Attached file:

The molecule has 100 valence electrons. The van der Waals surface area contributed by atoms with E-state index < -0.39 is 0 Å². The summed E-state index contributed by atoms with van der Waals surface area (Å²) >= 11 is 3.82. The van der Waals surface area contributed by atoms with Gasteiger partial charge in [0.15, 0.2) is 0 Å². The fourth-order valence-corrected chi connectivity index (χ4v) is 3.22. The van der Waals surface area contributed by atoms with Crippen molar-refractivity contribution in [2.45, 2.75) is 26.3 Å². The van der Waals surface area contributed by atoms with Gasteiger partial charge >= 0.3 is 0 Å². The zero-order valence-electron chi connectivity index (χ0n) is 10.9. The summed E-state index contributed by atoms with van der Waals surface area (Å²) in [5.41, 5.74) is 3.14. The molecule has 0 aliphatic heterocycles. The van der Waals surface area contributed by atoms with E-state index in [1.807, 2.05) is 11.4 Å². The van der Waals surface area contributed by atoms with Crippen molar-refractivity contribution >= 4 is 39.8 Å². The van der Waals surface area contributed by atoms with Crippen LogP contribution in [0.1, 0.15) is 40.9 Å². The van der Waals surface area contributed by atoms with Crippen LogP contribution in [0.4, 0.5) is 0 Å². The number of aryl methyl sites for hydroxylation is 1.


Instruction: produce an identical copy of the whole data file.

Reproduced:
The molecule has 100 valence electrons. The van der Waals surface area contributed by atoms with E-state index < -0.39 is 0 Å². The summed E-state index contributed by atoms with van der Waals surface area (Å²) >= 11 is 3.82. The van der Waals surface area contributed by atoms with Gasteiger partial charge in [0.15, 0.2) is 0 Å². The fourth-order valence-corrected chi connectivity index (χ4v) is 3.22. The van der Waals surface area contributed by atoms with Crippen molar-refractivity contribution in [2.45, 2.75) is 26.3 Å². The van der Waals surface area contributed by atoms with Gasteiger partial charge >= 0.3 is 0 Å². The zero-order valence-electron chi connectivity index (χ0n) is 10.9. The summed E-state index contributed by atoms with van der Waals surface area (Å²) in [5.41, 5.74) is 3.14. The molecule has 0 aliphatic heterocycles. The van der Waals surface area contributed by atoms with E-state index in [1.807, 2.05) is 11.4 Å². The van der Waals surface area contributed by atoms with Crippen molar-refractivity contribution >= 4 is 39.8 Å². The van der Waals surface area contributed by atoms with Crippen LogP contribution in [0.1, 0.15) is 40.9 Å². The van der Waals surface area contributed by atoms with Crippen LogP contribution in [0.4, 0.5) is 0 Å². The number of aryl methyl sites for hydroxylation is 1.